If you want to take on a teaching role in the community, you absolutely need to be willing to elaborate on your statements.

Peppering social media with "Hey, you're using this term wrong, here's the correct definition!" and then completely extricating yourself from the conversation is not helpful for newcomers who are swamped with terminology as is. To be a teacher, you need to be a resource, not a term cop. If you don't have the time or energy to actively engage with people after you've tried pointing them in the right direction, consider writing up some canned responses, or, like what I've attempted to do with this website, compile resources and easy-to-understand FAQs (at least that's what I hope I've managed to do here *gulp*) and point them in that direction. However, you always, always, always need to be around to answer basic clarification questions if they still can't follow what you're telling them or the resources you're pointing them to.

Why do definitions matter?

This all probably seems a little pedantic, especially if you're new to the community. In some ways, it probably is. However, as dumb as the saying "words have meanings" is, it's true, and even more so in an online space where we typically communicate in text format and where a lot of our experiences are subjective.

Language changes over time. That's a given in a fluid society. However, without some set definitions, communication breaks down.

Take this hypothetical and rather silly example:

You love music and you've decided to take up playing an instrument. You know very little about instruments, but you choose one that feels right to you: a beautiful violin that your grandmother owned. It makes lovely sounds when you manage to play it right, and it seems to fit your personality and aesthetic quite well too. You learn to read sheet music and spend a good portion of your free time practicing. This new hobby means a lot to you, and you feel like you've gotten good enough that you want to start practicing with other people who play the violin.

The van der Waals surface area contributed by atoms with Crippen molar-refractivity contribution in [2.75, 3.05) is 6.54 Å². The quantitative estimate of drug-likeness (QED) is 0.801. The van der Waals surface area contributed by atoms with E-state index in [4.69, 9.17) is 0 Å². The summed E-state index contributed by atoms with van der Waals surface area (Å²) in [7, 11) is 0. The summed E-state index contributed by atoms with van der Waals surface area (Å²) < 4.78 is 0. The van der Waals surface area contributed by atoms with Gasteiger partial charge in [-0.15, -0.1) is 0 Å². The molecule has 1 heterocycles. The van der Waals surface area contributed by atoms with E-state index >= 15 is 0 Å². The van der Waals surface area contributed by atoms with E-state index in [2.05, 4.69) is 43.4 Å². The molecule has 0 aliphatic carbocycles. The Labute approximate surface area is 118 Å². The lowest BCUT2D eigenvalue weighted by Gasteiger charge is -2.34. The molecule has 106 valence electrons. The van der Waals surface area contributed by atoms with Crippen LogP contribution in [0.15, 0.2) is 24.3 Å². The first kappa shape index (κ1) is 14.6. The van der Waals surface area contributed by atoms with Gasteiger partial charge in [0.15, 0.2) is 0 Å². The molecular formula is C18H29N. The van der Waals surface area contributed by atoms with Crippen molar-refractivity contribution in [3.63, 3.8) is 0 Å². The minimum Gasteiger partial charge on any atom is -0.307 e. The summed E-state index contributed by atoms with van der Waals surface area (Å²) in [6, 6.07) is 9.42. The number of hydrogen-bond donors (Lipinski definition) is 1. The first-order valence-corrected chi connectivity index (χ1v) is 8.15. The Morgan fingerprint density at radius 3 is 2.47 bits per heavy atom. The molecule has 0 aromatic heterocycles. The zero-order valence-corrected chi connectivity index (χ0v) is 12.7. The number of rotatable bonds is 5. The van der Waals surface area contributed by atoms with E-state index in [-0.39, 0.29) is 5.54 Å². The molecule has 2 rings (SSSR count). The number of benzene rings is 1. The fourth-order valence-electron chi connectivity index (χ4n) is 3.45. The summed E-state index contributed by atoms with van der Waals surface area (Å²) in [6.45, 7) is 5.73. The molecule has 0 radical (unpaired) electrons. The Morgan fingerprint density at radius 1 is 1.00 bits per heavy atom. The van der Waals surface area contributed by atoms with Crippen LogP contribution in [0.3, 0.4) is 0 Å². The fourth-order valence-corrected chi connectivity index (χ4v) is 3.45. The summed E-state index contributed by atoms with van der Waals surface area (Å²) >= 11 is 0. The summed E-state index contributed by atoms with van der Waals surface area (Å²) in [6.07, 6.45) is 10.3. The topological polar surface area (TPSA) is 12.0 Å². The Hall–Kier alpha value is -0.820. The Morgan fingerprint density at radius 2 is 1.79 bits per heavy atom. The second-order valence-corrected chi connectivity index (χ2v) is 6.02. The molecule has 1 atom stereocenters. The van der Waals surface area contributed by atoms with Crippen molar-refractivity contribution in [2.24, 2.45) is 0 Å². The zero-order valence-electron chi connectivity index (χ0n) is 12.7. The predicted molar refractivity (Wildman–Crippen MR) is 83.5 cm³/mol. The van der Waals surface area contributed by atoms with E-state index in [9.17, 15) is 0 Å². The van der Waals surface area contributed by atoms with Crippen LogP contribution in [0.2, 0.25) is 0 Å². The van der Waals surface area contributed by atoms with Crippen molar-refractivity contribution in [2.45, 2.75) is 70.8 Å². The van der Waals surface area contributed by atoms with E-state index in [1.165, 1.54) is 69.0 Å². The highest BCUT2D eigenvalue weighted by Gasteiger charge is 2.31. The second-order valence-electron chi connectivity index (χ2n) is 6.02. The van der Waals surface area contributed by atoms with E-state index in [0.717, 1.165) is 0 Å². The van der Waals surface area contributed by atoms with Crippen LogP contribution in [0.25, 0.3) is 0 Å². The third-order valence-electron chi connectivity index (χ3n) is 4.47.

You find an ad online for a beginner's violin group, so you sign up. The day comes, and you show up to the meeting, carting along your prized violin. Other people start to show up, but their violins look a lot different than yours. There's no place to blow into! They have strings?! Their instruments look all wrong! You say, "I'm here for the violin practice," and they ask where your violin is. You say, "What do you mean! It's right here!" as you point to your violin.

They all look at you quizzically, and someone pipes up, "This is a violin practice. What you've got there is a clarinet! You should look into beginner's clarinet practice." They even offer to write down the website of the local clarinet club for you.

Really embarrassing? Yeah, for sure! Are they overstepping their bounds by telling you you're wrong about what a violin is? Certainly not.